Signs of the difficulty the Carter administration is having in developing a national urban policy cropped up yesterday at the White House.

President Carter met with domestic policy aides and Office of Management and Budget officials for what was described as essentially a budget session on urban programs, including some that the administration may propose as part of an overall urban policy next March.

Sources said Carter held off any budget decisions, asking his aides for more information on the status of the urban policy itself, a process that is likely to take another week.

Meanwhile, the Washington Post obtained from a source close to urban groups a copy of an internal administration memorandum that is highly critical of the initial proposals for an urban policy.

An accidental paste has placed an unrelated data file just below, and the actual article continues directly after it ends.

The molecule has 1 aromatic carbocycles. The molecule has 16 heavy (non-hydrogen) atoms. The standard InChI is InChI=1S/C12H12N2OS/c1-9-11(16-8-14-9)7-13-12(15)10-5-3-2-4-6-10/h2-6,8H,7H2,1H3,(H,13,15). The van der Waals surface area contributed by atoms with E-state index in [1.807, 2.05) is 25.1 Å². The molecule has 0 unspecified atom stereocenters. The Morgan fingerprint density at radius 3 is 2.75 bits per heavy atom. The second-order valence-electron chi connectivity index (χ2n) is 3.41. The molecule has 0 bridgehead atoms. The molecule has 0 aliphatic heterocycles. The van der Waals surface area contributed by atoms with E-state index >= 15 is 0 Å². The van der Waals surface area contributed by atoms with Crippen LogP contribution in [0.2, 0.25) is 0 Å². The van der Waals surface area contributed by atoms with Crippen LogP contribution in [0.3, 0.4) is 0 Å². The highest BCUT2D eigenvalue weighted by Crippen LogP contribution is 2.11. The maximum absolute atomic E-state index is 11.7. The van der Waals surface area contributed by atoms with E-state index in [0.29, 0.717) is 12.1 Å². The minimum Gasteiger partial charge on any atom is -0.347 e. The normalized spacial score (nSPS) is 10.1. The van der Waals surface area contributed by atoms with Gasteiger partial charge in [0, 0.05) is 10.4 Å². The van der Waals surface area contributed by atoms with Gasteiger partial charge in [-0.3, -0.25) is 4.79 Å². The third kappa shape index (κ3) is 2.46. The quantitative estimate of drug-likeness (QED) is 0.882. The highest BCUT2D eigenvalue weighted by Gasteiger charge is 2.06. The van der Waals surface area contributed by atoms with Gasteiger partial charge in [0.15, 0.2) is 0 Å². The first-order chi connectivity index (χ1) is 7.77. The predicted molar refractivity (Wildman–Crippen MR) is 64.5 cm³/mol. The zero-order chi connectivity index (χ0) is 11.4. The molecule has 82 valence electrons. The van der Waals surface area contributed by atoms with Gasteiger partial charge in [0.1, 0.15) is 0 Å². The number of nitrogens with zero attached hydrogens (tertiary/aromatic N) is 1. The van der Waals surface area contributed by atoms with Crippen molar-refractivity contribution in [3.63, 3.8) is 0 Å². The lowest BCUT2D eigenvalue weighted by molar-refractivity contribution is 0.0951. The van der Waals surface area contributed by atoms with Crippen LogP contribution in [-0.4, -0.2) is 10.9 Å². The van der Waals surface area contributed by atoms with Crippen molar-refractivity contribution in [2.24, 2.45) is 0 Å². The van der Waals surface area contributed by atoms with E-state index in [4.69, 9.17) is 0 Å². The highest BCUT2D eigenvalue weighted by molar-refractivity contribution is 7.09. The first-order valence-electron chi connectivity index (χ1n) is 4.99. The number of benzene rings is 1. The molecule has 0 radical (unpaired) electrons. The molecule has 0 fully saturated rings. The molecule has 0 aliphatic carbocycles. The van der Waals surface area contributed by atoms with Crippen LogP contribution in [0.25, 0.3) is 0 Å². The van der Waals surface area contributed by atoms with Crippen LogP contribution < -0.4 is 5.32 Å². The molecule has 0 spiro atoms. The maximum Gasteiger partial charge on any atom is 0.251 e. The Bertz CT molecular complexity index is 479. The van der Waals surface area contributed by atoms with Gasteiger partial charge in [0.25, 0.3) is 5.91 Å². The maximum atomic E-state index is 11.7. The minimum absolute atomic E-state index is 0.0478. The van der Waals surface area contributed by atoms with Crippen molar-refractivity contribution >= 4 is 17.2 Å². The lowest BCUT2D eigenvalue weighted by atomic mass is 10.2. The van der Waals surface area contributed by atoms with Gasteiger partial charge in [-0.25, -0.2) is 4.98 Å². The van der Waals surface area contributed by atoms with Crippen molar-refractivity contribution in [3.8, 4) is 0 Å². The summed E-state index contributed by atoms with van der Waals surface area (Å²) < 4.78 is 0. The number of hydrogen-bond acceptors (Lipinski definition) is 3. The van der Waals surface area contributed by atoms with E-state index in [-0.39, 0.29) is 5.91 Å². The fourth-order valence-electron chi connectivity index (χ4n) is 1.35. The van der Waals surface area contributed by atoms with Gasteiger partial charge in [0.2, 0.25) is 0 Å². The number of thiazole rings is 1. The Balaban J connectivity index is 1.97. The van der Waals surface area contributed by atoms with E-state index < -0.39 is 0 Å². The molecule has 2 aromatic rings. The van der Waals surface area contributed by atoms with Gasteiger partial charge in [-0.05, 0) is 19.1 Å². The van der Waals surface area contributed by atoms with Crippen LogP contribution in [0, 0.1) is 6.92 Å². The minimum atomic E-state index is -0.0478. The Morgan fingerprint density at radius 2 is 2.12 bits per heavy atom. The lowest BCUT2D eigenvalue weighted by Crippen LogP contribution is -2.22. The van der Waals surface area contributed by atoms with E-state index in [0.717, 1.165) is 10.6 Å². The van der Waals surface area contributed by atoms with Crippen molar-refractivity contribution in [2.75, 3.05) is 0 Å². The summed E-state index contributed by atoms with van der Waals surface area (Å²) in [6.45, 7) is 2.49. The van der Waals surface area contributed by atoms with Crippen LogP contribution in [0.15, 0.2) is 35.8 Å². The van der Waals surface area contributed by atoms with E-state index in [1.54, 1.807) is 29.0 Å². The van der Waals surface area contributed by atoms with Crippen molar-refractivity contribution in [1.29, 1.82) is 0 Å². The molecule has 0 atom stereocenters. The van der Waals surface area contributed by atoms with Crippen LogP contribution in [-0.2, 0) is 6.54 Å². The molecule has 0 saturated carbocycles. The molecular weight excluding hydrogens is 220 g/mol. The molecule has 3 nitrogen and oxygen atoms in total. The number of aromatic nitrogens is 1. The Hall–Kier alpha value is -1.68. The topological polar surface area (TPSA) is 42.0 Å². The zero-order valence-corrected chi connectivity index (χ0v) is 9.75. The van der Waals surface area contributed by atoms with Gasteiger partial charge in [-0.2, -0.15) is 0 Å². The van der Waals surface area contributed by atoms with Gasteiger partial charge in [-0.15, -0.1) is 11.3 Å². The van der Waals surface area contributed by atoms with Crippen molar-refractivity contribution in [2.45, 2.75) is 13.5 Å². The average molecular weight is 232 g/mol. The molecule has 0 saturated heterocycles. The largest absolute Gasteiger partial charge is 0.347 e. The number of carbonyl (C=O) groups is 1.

The 37-page Commerce Department memorandum, with a brief covering letter written by Commerce Under Secretary Sidney Harman, is highly critical of the draft urban policy that was put together earlier by an interagency committee headed by officials of the Department of Housing and Urban Development.

In its opening section, the Commerce document criticized the draft urban policy for providing "no basis for setting priorities or making choices among proposals" and said it "lacks a rationale for providing special aid for distressed cities and their residents."

The Commerce document also criticized the draft policy for a "serious deficiency" in measuring the relative roles of the federal and state governments in dealing with urban problems.

"By confining the discussion of the states to what amounts to an appendix, the federal government is signaling its belief that the states are not a part of the problem and therefore they are not asignificant part of the solution."

According to numerous sources, the first draft of the proposed urban policy was greeted with criticism not only in agencies such as the Commerce Department but also within the White House. The White House domestic policy staff is now attempting to rework it, these sources said.